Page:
The inauguration of Donald Trump as the 45th President of the United States was extensively elaborated by the disinformation outlets in Central Europe. Some media outlets spreading distorted and biased information even took Trump’s rhetoric and narratives when reporting on events and international cooperation:
CIA plans to assassinate Donald Trump
In January, disinformation outlets in Central Europe dedicated much of their coverage to the inauguration of Donald Trump and his first days as a President of the United States of America. For a long time, pro-Kremlin outlets believed the Western establishment would not allow Donald Trump to get elected and to take office. Since his election, pro-Russian disinformation outlets began to spread the distorting claim that the CIA had plans to assassinate Donald Trump on the eve of his inauguration. The assassination narrative disseminated in the Czech Republic and Slovakia cited “increasingly aggressive measures from the leaving Obama Administration” and “Putin received intelligence on CIA’s planned assassination of Trump, for which the Russian Federation would be blamed.” One of the Czech outlets even concluded that if Trump wants to survive his presidency, he must destroy the CIA.
The second narrative about the Trump Administration, disseminated primarily in Hungary, characterized Donald Trump’s election as a second American revolution and demonstrated a fundamental change in Western power structures. Articles specifically hailed the transition as an event which would help replace “the corrupt mafia state EU” with a “democratic EU”. In the USA, a large-scale cleansing operation is claimed to be underway, in which 150 FBI agents are investigating the Clinton Foundation. The “change” could also be observed on the White House’s website, which supposedly erased all mentions of LGBT rights and the African Americans.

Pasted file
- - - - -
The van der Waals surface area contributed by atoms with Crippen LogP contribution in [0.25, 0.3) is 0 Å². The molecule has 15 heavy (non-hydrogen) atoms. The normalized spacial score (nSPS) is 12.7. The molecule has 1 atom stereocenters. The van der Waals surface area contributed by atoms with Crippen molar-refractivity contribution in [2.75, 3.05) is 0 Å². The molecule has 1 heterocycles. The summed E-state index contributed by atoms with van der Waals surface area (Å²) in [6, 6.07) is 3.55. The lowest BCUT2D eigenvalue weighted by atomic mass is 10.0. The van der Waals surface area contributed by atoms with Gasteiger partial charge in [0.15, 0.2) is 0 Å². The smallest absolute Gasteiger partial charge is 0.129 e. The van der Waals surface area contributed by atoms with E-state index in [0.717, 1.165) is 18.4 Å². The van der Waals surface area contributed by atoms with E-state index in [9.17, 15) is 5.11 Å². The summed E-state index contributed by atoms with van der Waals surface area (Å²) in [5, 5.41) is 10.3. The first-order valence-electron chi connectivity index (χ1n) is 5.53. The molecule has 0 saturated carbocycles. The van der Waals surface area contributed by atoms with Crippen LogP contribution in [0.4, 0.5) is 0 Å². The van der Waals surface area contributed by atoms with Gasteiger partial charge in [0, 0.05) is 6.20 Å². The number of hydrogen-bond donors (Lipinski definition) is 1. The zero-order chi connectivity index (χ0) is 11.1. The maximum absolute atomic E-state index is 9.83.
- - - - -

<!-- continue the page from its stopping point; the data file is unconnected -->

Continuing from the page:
“Donald Trump started: The roar of zombies from the West proves his success! Soros continues to pour dollars. Counter-revolution manifest of white men and women. Fighting for survival just begun”
Part of the revolution is Trump’s pledge to “eradicate radical Islam terrorism”. Hungarian disinformation outlet Vilaglátó even called the president’s words the “prelude to considerable changes” and a decisive factor in the fight against Jihad. The article claimed that the Obama Administration deleted the words Islam and Jihad from the training material of law enforcement agencies, which prevented the US from effectively combatting violent Islamic extremism, making jihadists more daring and aggressive than ever. In fact, Trump’s move earned praise for ISIS members for helping with recruitment efforts.
Inauguration day and the subsequent demonstrations were covered by disinformation outlets. Paul Craig Roberts, whose commentaries often appear on pro-Kremlin outlets, stated that the protesters were paid employees of the Demand Protest organization. This dismaying story was first published by Global Research and then Sputnik, which shared ads allegedly offering full time jobs for operatives. In addition, several pro-Kremlin disinformation outlets in Central Europe asserted that George Soros was funding the anti-Trump protests. Several articles commented on Donald Trump’s inauguration speech and the reactions of his opponents, which were supposedly panic-stricken and hateful. One even claimed that the United States stood on the brink of civil war.
Following Trump’s ban, there is chaos in the US, claimed one pro-Kremlin article, which pointed to protests and chaotic situations in US airports. This picture was portrayed in stark contrast to Russian unity, where a law decriminalizing domestic violence was passed by 385 votes to two, and only a lone human rights activist protested against the measure.
Donald Trump’s persona, his narratives, and style of communication often align with the Kremlin’s interests. The US president is highly critical of the EU, which he views as an opponent rather than a partner, and NATO. The characterization of Trump as a populist president is used by the Kremlin’s media as proof that the old-world order and liberal democracy are finished. The increasingly prevalent anti-refugee sentiment in Europe is bolstered by Trump’s rhetoric and his ongoing ‘Muslim ban’. Moreover, Trump’s rhetoric about “radical Islam” and his anti-Muslim ban could actually make it harder to fight terrorism as it provides radical Islamist organizations additional munition in recruiting.